This is all the more disturbing, given that one-fifth of China’s economic activities are related to the property market. The consequences are many. Zoomlion, the country’s leading construction machinery and sanitation equipment maker, announced a 90% net profit drop in 2015. Fifteen Chinese real estate companies projected a loss for 2015 due to the recent market slowdown. Wanda Commercial Properties, whose founder was until recently China’s richest man, was downgraded last week by Standard and Poor’s to junk bond status, and by Fitch Ratings to “BBB,” hovering two notches above junk bond status, according to The Wall Street Journal.

While reducing China’s housing supply is crucial, it is anything but straightforward. Prices havebounced back in top-tier cities, while dropping in all of those below. Buyers have learned the importance of location the hard way. A viable city needs vibrant economic activity and a sizable population to sustain itself. Price increases, when they occur, tend to be concentrated in a small segment of Chinese markets.

Chinese authorities have long manipulated interest rates and down payment requirements, played with tax rates, and imposed purchase restrictions to either curb or spur the property market. From the second half of 2014 onward, there’s been no hampering of the real estate sector—all moves have been stimulus-oriented, including a six-fold reduction of interest rates. How successful this latest round will be to lure potential buyers into rural cities is anyone’s guess. But the real problem for policymakers is that the root causes of China’s real estate disease run much deeper.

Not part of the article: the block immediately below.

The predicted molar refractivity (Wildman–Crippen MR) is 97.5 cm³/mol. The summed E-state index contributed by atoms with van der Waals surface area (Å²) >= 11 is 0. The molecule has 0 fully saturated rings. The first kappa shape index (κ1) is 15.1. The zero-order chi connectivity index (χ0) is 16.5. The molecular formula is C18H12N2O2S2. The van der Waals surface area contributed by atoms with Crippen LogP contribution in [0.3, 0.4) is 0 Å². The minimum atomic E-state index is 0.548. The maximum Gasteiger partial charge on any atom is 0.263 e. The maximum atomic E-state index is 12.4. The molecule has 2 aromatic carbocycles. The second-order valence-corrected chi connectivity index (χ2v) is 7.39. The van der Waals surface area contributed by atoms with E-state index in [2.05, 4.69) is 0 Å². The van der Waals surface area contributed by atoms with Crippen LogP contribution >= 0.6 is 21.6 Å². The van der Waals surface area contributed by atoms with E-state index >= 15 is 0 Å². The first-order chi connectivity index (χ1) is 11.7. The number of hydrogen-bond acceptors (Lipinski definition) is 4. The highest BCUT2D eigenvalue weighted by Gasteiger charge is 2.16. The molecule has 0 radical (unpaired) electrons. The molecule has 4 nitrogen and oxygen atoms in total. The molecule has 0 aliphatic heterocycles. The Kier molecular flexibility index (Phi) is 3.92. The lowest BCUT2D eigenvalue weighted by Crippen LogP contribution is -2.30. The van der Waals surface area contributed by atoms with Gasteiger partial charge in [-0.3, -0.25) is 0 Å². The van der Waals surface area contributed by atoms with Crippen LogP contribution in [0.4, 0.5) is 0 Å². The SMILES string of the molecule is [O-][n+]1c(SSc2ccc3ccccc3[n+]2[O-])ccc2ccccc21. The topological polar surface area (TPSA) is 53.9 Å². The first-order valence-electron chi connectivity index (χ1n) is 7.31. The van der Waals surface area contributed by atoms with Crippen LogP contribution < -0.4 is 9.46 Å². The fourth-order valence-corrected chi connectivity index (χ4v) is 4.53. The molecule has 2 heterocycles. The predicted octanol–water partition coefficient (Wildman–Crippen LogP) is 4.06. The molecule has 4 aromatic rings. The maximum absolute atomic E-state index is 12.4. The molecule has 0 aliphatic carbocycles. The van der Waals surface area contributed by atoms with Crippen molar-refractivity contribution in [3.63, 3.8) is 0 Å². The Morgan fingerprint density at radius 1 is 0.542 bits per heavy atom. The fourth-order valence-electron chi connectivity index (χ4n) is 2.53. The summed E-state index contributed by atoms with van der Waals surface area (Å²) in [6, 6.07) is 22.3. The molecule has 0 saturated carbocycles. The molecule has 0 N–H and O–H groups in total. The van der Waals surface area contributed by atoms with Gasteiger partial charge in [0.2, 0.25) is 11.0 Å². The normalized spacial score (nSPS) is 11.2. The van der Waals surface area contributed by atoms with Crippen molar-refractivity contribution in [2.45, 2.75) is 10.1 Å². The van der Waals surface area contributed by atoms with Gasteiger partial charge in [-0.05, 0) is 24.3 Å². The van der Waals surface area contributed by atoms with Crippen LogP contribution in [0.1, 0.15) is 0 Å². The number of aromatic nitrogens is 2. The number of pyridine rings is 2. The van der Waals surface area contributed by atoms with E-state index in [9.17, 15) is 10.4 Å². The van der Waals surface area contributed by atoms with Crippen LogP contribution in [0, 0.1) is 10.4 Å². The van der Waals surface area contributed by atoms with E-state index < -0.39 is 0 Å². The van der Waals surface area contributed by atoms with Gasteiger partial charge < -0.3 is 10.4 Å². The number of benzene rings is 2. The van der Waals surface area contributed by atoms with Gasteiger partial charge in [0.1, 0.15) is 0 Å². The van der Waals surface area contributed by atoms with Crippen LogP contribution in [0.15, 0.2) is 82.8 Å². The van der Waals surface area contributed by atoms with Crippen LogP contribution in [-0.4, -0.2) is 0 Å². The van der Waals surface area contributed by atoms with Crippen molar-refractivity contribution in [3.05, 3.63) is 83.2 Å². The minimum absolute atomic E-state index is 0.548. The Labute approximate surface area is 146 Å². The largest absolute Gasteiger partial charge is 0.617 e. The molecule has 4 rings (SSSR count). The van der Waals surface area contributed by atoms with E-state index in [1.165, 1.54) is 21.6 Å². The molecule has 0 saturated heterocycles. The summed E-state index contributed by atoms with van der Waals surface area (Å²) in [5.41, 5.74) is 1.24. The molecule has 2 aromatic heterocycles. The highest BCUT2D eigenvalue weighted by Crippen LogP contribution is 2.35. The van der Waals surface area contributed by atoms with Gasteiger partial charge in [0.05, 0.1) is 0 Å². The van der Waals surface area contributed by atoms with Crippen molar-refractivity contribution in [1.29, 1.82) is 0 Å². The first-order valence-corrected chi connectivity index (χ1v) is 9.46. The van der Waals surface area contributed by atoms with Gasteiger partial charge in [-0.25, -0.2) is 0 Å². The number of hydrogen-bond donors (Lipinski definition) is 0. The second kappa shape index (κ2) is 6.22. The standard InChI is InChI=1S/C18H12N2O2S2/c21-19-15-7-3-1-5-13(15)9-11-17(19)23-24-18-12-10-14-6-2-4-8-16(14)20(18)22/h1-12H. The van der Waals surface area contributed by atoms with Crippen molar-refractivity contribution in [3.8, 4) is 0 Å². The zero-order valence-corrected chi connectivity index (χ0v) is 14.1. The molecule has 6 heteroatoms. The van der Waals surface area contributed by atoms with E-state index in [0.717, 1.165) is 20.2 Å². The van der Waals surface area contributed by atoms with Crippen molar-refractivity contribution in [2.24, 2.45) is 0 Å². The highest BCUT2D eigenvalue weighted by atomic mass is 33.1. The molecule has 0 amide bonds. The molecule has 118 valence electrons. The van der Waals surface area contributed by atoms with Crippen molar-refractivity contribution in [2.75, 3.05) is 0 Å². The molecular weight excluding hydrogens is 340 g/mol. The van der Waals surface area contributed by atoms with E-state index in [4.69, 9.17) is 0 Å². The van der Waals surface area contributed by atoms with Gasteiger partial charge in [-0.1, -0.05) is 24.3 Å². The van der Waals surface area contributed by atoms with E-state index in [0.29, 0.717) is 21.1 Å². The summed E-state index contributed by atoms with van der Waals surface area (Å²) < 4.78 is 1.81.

As early as the second half of the 2000s, municipal governments have routinely handed over land to developers. Developers would then receive loans from banks to develop the land. Individual investors bought housing units at inflated prices. In the process, local government pocketed much-needed revenue, local GDP grew, politicians got patted on the back, jobs were created, and everyone made money so the wheels kept turning. But the system has proved to be extremely inefficient at building what is actually needed and yielding return on investment.

In recent years, tier 3 and 4 cities accounted for 80% to 90% of total new construction, an analyst at the Commonwealth Bank of Australia tells Business Insider. With state-owned banks indiscriminately channeling financial resources to property developers, other types of private enterprises and local businesses have been starved of capital. The Chinese government has long been adamant about transforming the nation from an investment-focused to a consumption-driven, technologically-advanced, knowledge-based economy. The current system encourages exactly the opposite.

For China’s middle class, a weakening economy is a mere inconvenience. For the 70 million people who live in abject poverty, a small contraction in living standards could be an utter disaster—enough to trigger social unrest. With overall GDP growth grinding to a record low of 6.9%, the Chinese government has had no choice but to inject more stimulus.This temporary tweak to avoid deeper shocks is needed without a doubt. But the urgency for broader economic reforms is needed even more.

Howard Yu is a professor of strategic management and innovation at IMD, a business school based in Lausanne, Switzerland.